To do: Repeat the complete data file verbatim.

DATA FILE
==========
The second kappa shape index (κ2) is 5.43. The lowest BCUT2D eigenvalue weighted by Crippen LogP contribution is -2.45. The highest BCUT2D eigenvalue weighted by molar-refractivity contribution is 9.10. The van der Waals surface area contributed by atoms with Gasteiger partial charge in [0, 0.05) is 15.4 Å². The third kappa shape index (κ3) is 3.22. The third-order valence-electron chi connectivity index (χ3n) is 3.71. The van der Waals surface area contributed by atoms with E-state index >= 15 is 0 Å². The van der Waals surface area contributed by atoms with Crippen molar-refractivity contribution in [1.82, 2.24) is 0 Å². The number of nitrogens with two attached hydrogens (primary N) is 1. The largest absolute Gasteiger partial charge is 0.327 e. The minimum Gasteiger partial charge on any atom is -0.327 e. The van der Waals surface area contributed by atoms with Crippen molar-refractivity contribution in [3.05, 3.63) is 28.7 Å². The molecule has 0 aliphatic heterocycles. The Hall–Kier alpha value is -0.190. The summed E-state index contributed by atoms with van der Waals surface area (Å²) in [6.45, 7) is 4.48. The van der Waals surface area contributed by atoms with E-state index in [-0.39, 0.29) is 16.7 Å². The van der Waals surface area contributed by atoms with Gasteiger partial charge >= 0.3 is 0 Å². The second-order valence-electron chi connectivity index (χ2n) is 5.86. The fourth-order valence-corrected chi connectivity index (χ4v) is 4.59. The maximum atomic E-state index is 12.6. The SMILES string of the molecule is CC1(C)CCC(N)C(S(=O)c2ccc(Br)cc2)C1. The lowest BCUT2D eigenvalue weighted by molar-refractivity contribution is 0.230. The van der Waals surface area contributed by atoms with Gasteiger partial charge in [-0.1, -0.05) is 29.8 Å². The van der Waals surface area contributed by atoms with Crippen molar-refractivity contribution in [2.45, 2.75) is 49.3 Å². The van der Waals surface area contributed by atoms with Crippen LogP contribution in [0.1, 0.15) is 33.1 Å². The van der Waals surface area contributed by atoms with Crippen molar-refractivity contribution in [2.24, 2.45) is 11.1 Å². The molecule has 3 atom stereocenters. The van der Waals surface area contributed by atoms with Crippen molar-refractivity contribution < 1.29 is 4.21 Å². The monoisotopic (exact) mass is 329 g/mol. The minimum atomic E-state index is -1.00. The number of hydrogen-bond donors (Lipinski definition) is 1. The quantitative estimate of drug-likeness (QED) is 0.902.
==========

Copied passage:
The second kappa shape index (κ2) is 5.43. The lowest BCUT2D eigenvalue weighted by Crippen LogP contribution is -2.45. The highest BCUT2D eigenvalue weighted by molar-refractivity contribution is 9.10. The van der Waals surface area contributed by atoms with Gasteiger partial charge in [0, 0.05) is 15.4 Å². The third kappa shape index (κ3) is 3.22. The third-order valence-electron chi connectivity index (χ3n) is 3.71. The van der Waals surface area contributed by atoms with E-state index >= 15 is 0 Å². The van der Waals surface area contributed by atoms with Crippen molar-refractivity contribution in [1.82, 2.24) is 0 Å². The number of nitrogens with two attached hydrogens (primary N) is 1. The largest absolute Gasteiger partial charge is 0.327 e. The minimum Gasteiger partial charge on any atom is -0.327 e. The van der Waals surface area contributed by atoms with Crippen molar-refractivity contribution in [3.05, 3.63) is 28.7 Å². The molecule has 0 aliphatic heterocycles. The Hall–Kier alpha value is -0.190. The summed E-state index contributed by atoms with van der Waals surface area (Å²) in [6.45, 7) is 4.48. The van der Waals surface area contributed by atoms with E-state index in [-0.39, 0.29) is 16.7 Å². The van der Waals surface area contributed by atoms with Gasteiger partial charge >= 0.3 is 0 Å². The second-order valence-electron chi connectivity index (χ2n) is 5.86. The fourth-order valence-corrected chi connectivity index (χ4v) is 4.59. The maximum atomic E-state index is 12.6. The SMILES string of the molecule is CC1(C)CCC(N)C(S(=O)c2ccc(Br)cc2)C1. The lowest BCUT2D eigenvalue weighted by molar-refractivity contribution is 0.230. The van der Waals surface area contributed by atoms with Gasteiger partial charge in [-0.1, -0.05) is 29.8 Å². The van der Waals surface area contributed by atoms with Crippen molar-refractivity contribution in [2.45, 2.75) is 49.3 Å². The van der Waals surface area contributed by atoms with Crippen LogP contribution in [0.1, 0.15) is 33.1 Å². The van der Waals surface area contributed by atoms with Crippen molar-refractivity contribution in [2.24, 2.45) is 11.1 Å². The molecule has 3 atom stereocenters. The van der Waals surface area contributed by atoms with Crippen molar-refractivity contribution < 1.29 is 4.21 Å². The monoisotopic (exact) mass is 329 g/mol. The minimum atomic E-state index is -1.00. The number of hydrogen-bond donors (Lipinski definition) is 1. The quantitative estimate of drug-likeness (QED) is 0.902.